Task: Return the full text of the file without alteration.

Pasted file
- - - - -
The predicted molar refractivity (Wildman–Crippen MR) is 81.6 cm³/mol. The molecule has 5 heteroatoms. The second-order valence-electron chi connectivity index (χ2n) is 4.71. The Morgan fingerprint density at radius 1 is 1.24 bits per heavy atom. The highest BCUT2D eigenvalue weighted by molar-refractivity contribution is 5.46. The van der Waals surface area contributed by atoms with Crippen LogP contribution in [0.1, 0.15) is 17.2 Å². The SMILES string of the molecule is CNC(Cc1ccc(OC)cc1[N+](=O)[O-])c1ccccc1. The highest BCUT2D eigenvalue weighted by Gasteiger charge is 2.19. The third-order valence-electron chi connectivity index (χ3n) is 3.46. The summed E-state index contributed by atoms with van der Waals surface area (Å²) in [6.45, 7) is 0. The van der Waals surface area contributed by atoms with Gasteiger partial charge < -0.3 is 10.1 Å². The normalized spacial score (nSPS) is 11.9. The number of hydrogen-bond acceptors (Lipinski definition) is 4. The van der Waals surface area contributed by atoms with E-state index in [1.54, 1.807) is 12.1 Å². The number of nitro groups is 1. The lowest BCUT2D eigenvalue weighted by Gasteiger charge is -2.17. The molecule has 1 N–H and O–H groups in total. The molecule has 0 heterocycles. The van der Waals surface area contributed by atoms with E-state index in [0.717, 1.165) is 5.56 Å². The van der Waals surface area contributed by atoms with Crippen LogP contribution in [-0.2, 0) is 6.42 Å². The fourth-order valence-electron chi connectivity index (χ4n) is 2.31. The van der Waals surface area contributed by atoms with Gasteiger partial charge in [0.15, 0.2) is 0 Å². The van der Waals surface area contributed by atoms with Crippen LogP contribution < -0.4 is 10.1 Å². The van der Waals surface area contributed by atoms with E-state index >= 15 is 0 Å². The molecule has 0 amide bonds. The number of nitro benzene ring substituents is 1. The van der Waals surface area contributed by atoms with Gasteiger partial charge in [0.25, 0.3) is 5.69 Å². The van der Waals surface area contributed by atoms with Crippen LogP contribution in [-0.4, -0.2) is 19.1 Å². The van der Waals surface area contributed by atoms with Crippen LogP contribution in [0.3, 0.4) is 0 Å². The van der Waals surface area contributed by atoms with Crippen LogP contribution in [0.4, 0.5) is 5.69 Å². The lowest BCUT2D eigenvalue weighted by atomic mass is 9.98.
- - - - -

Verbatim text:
The predicted molar refractivity (Wildman–Crippen MR) is 81.6 cm³/mol. The molecule has 5 heteroatoms. The second-order valence-electron chi connectivity index (χ2n) is 4.71. The Morgan fingerprint density at radius 1 is 1.24 bits per heavy atom. The highest BCUT2D eigenvalue weighted by molar-refractivity contribution is 5.46. The van der Waals surface area contributed by atoms with Crippen LogP contribution in [0.1, 0.15) is 17.2 Å². The SMILES string of the molecule is CNC(Cc1ccc(OC)cc1[N+](=O)[O-])c1ccccc1. The highest BCUT2D eigenvalue weighted by Gasteiger charge is 2.19. The third-order valence-electron chi connectivity index (χ3n) is 3.46. The summed E-state index contributed by atoms with van der Waals surface area (Å²) in [6.45, 7) is 0. The van der Waals surface area contributed by atoms with Gasteiger partial charge < -0.3 is 10.1 Å². The normalized spacial score (nSPS) is 11.9. The number of hydrogen-bond acceptors (Lipinski definition) is 4. The van der Waals surface area contributed by atoms with E-state index in [1.54, 1.807) is 12.1 Å². The number of nitro groups is 1. The lowest BCUT2D eigenvalue weighted by Gasteiger charge is -2.17. The molecule has 1 N–H and O–H groups in total. The molecule has 0 heterocycles. The van der Waals surface area contributed by atoms with E-state index in [0.717, 1.165) is 5.56 Å². The van der Waals surface area contributed by atoms with Crippen LogP contribution in [-0.2, 0) is 6.42 Å². The fourth-order valence-electron chi connectivity index (χ4n) is 2.31. The van der Waals surface area contributed by atoms with Gasteiger partial charge in [0.15, 0.2) is 0 Å². The van der Waals surface area contributed by atoms with Crippen LogP contribution < -0.4 is 10.1 Å². The van der Waals surface area contributed by atoms with E-state index >= 15 is 0 Å². The molecule has 0 amide bonds. The number of nitro benzene ring substituents is 1. The van der Waals surface area contributed by atoms with Gasteiger partial charge in [0.25, 0.3) is 5.69 Å². The van der Waals surface area contributed by atoms with Crippen LogP contribution in [-0.4, -0.2) is 19.1 Å². The van der Waals surface area contributed by atoms with Crippen LogP contribution in [0.3, 0.4) is 0 Å². The van der Waals surface area contributed by atoms with Crippen LogP contribution in [0.4, 0.5) is 5.69 Å². The lowest BCUT2D eigenvalue weighted by atomic mass is 9.98.